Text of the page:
As 2017 drew to a close, we heard numerous stories about high-profile politicians, actors, broadcasters and other prominent individuals being accused of sexual harassment and assaults in the workplace. As sexual harassment continues to dominate new stories, now is the time to prepare your business to respond to allegations of sexual harassment. Revisit and revise sexual harassment policies and consider training staff on expectations for reporting, investigating and addressing allegations of sexual harassment and retaliation. If you experience a sexual harassment claim, consult with legal counsel on appropriately addressing the matter.

2. Reasonable Accommodations

Many employers still do not fully understand their obligation to consider and to provide reasonable accommodations to employees who have medical conditions which constitute a disability. Failure to accommodate claims continue to plague employers of every size. Having written job descriptions are an important step in addressing requests for accommodation. In addition to updating (or drafting) job descriptions, consider implementing

a written policy to outline company expectations when employees feel they might need an accommodation. Accommodations come in many forms, including, but not limited to providing leave (even beyond your current leave policies), reallocating ‘non-essential” functions, job restructuring, telecommuting and reassignment. Consult with legal counsel early and often to help you wade your way through this challenging issue.

3. Intern or Employee?

The FLSA requires “for-profit” employers to pay employees for their work. The question when using interns or students, however, is whether these individuals are employees. The use of interns has increased over the years, and with the increased use of interns, so too, has litigation evolved on this front. In 2010, the DOL implemented a 6-part test for employers to use. This test appeared inflexible and resulted in many interns being considered employees. In January 2018, the DOL announced that it adopted a new test for making this determination – this new test examines the “economic reality” of the intern-employer relationship to determine which party is the “primary beneficiary” of the relationship. The new 7-factor test includes the following: 1.  Do the intern and employer clearly understand that there is no expectation of compensation? Any promise of compensation, express or implied, suggests that the intern is an employee—and vice versa. 2. Does the internship provide training similar to that which would be given in an educational environment, including the clinical and other handson training provided by educational institutions? 3. Is the internship tied to the intern’s formal education program by integrated coursework or the receipt of academic credit? 4.  Does the internship accommodate the intern’s academic commitments by corresponding to the academic calendar?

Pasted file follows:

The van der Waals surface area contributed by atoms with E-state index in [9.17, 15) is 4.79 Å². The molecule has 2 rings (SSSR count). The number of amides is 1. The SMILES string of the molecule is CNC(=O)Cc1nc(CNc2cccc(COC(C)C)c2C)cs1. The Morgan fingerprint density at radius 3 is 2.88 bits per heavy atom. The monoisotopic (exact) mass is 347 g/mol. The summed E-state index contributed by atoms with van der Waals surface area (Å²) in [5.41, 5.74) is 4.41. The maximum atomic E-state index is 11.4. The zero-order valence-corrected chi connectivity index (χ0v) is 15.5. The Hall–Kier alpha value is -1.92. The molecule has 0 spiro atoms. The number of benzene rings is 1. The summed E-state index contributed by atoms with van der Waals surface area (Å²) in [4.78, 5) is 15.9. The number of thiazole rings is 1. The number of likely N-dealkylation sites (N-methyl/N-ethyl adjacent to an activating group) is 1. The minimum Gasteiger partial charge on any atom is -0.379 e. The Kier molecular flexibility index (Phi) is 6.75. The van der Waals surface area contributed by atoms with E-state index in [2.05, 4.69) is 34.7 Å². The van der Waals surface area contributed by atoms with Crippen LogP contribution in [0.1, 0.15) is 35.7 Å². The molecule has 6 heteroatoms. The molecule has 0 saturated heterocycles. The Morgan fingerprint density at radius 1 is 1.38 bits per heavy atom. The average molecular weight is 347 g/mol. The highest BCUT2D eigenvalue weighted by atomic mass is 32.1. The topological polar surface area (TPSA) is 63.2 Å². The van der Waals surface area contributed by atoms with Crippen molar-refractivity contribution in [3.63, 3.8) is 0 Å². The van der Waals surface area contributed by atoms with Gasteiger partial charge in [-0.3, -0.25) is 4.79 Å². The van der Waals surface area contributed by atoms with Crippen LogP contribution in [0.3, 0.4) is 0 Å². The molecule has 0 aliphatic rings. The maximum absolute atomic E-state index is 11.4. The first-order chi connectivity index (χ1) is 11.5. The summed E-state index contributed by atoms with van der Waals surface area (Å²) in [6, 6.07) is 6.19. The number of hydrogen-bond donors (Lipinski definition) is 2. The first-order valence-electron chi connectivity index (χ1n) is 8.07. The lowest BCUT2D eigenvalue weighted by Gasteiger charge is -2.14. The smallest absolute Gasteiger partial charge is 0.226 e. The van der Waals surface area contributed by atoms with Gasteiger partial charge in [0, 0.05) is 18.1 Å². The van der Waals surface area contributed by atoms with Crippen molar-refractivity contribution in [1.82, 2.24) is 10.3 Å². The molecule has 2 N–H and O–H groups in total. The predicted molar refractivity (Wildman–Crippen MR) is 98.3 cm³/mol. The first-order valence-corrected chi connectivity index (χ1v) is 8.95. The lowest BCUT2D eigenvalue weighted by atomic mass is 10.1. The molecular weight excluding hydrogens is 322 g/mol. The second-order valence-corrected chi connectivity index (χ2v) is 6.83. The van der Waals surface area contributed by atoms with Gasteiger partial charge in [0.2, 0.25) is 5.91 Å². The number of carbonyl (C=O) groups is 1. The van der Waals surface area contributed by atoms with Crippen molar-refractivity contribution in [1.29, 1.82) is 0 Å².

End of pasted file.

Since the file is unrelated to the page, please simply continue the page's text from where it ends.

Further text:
5.  Is the internship’s duration limited to the period in which the internship provides the intern with beneficial learning? 6. Does the intern’s work complement, rather than displace, the work of paid employees while providing significant educational benefits to the intern? 7. Do the intern and employer understand that the internship is conducted without entitlement to a paid job at the conclusion of the internship? This “primary beneficiary test” is intended to be flexible, and no single factor is determinative. If the analysis of the circumstances reveals the intern/student is an employee, then he or she is entitled to both minimum wage and overtime pay under the FLSA. Individual state laws on the issue should also be evaluated before making a final determination.

4. White Collar Exemption Rules

The Wage and Hour Division of the DOL announced in December 2017 that it intends to issue a Notice of Proposed Rulemaking (NPRM) to determine what the salary level for the exemption of executive, administrative and professional employees should be. Right now, the NPRM is on the DOL’s agenda for October 2018.

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toolmaker@TDMAW.org | 7

December Dinner Meeting with John Gurda


he TDMAW December 5th dinner meeting featured Keynote Speaker, John Gurda, Milwaukee Historian. John presented his “Made in Milwaukee” presentation, discussing the city’s rich manufacturing heritage. Many attendees had questions and comments about Milwaukee’s history, and Mr. Gurda, impressively, held all the answers on the tip of his tongue.